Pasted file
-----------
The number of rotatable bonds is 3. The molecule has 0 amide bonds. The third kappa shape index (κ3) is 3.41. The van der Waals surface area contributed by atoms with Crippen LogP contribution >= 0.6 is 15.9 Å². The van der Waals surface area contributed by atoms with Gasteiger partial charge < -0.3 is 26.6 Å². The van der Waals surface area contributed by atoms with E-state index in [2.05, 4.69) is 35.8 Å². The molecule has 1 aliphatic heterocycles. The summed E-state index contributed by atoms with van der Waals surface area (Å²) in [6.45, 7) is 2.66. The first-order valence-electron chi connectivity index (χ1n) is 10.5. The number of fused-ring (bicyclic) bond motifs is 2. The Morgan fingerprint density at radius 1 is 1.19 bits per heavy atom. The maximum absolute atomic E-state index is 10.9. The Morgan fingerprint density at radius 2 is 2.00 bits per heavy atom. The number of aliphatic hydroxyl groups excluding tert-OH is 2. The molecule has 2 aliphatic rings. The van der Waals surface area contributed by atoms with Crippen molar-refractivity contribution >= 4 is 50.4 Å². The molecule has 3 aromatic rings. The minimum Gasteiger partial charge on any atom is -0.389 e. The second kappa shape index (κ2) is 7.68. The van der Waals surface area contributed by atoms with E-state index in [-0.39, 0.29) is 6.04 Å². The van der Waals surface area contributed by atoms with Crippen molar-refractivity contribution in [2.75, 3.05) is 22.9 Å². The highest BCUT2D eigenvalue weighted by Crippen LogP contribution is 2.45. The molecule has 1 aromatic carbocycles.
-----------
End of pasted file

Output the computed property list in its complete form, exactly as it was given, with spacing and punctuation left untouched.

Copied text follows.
The number of rotatable bonds is 3. The molecule has 0 amide bonds. The third kappa shape index (κ3) is 3.41. The van der Waals surface area contributed by atoms with Crippen LogP contribution >= 0.6 is 15.9 Å². The van der Waals surface area contributed by atoms with Gasteiger partial charge < -0.3 is 26.6 Å². The van der Waals surface area contributed by atoms with E-state index in [2.05, 4.69) is 35.8 Å². The molecule has 1 aliphatic heterocycles. The summed E-state index contributed by atoms with van der Waals surface area (Å²) in [6.45, 7) is 2.66. The first-order valence-electron chi connectivity index (χ1n) is 10.5. The number of fused-ring (bicyclic) bond motifs is 2. The Morgan fingerprint density at radius 1 is 1.19 bits per heavy atom. The maximum absolute atomic E-state index is 10.9. The Morgan fingerprint density at radius 2 is 2.00 bits per heavy atom. The number of aliphatic hydroxyl groups excluding tert-OH is 2. The molecule has 2 aliphatic rings. The van der Waals surface area contributed by atoms with Crippen molar-refractivity contribution >= 4 is 50.4 Å². The molecule has 3 aromatic rings. The minimum Gasteiger partial charge on any atom is -0.389 e. The second kappa shape index (κ2) is 7.68. The van der Waals surface area contributed by atoms with E-state index in [-0.39, 0.29) is 6.04 Å². The van der Waals surface area contributed by atoms with Crippen molar-refractivity contribution in [2.75, 3.05) is 22.9 Å². The highest BCUT2D eigenvalue weighted by Crippen LogP contribution is 2.45. The molecule has 1 aromatic carbocycles.